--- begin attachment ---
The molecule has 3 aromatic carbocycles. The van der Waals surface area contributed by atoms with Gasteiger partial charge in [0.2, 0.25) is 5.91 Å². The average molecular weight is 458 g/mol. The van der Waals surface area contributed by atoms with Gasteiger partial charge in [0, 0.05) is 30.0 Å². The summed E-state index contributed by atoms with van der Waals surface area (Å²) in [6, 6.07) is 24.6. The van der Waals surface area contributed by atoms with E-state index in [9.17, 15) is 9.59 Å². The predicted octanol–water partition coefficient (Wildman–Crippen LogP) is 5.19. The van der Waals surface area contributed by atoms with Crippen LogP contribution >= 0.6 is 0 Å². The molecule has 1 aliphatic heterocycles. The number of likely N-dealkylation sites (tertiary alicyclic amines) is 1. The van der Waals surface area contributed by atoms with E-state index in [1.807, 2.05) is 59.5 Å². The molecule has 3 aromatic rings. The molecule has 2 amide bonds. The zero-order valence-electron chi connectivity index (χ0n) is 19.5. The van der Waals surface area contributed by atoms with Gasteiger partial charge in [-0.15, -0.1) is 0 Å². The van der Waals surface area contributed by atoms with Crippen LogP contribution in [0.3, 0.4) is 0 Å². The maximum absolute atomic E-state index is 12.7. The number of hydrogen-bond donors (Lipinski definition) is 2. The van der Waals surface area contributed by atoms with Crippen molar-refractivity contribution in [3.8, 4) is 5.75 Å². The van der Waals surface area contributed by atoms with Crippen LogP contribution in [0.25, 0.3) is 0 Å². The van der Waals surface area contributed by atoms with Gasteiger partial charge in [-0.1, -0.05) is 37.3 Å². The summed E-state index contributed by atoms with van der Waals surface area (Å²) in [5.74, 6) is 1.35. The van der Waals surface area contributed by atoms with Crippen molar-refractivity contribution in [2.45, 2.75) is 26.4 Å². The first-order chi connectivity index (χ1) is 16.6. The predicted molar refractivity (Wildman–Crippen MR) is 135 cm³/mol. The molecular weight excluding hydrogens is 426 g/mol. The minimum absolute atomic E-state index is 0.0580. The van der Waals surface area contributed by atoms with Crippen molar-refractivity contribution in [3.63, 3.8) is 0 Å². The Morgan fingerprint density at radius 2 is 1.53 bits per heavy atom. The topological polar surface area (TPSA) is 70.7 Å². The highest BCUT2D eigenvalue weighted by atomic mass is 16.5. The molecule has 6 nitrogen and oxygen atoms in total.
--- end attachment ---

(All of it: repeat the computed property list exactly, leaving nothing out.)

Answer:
The molecule has 3 aromatic carbocycles. The van der Waals surface area contributed by atoms with Gasteiger partial charge in [0.2, 0.25) is 5.91 Å². The average molecular weight is 458 g/mol. The van der Waals surface area contributed by atoms with Gasteiger partial charge in [0, 0.05) is 30.0 Å². The summed E-state index contributed by atoms with van der Waals surface area (Å²) in [6, 6.07) is 24.6. The van der Waals surface area contributed by atoms with E-state index in [9.17, 15) is 9.59 Å². The predicted octanol–water partition coefficient (Wildman–Crippen LogP) is 5.19. The van der Waals surface area contributed by atoms with Crippen LogP contribution >= 0.6 is 0 Å². The molecule has 1 aliphatic heterocycles. The number of likely N-dealkylation sites (tertiary alicyclic amines) is 1. The van der Waals surface area contributed by atoms with E-state index in [1.807, 2.05) is 59.5 Å². The molecule has 3 aromatic rings. The molecule has 2 amide bonds. The zero-order valence-electron chi connectivity index (χ0n) is 19.5. The van der Waals surface area contributed by atoms with Gasteiger partial charge in [-0.15, -0.1) is 0 Å². The van der Waals surface area contributed by atoms with Crippen LogP contribution in [0.3, 0.4) is 0 Å². The maximum absolute atomic E-state index is 12.7. The number of hydrogen-bond donors (Lipinski definition) is 2. The van der Waals surface area contributed by atoms with Crippen molar-refractivity contribution in [3.8, 4) is 5.75 Å². The van der Waals surface area contributed by atoms with Crippen LogP contribution in [0.25, 0.3) is 0 Å². The van der Waals surface area contributed by atoms with Gasteiger partial charge in [-0.1, -0.05) is 37.3 Å². The summed E-state index contributed by atoms with van der Waals surface area (Å²) in [5.74, 6) is 1.35. The van der Waals surface area contributed by atoms with Crippen molar-refractivity contribution in [2.45, 2.75) is 26.4 Å². The first-order chi connectivity index (χ1) is 16.6. The predicted molar refractivity (Wildman–Crippen MR) is 135 cm³/mol. The molecular weight excluding hydrogens is 426 g/mol. The minimum absolute atomic E-state index is 0.0580. The van der Waals surface area contributed by atoms with Crippen molar-refractivity contribution in [3.63, 3.8) is 0 Å². The Morgan fingerprint density at radius 2 is 1.53 bits per heavy atom. The topological polar surface area (TPSA) is 70.7 Å². The highest BCUT2D eigenvalue weighted by atomic mass is 16.5. The molecule has 6 nitrogen and oxygen atoms in total.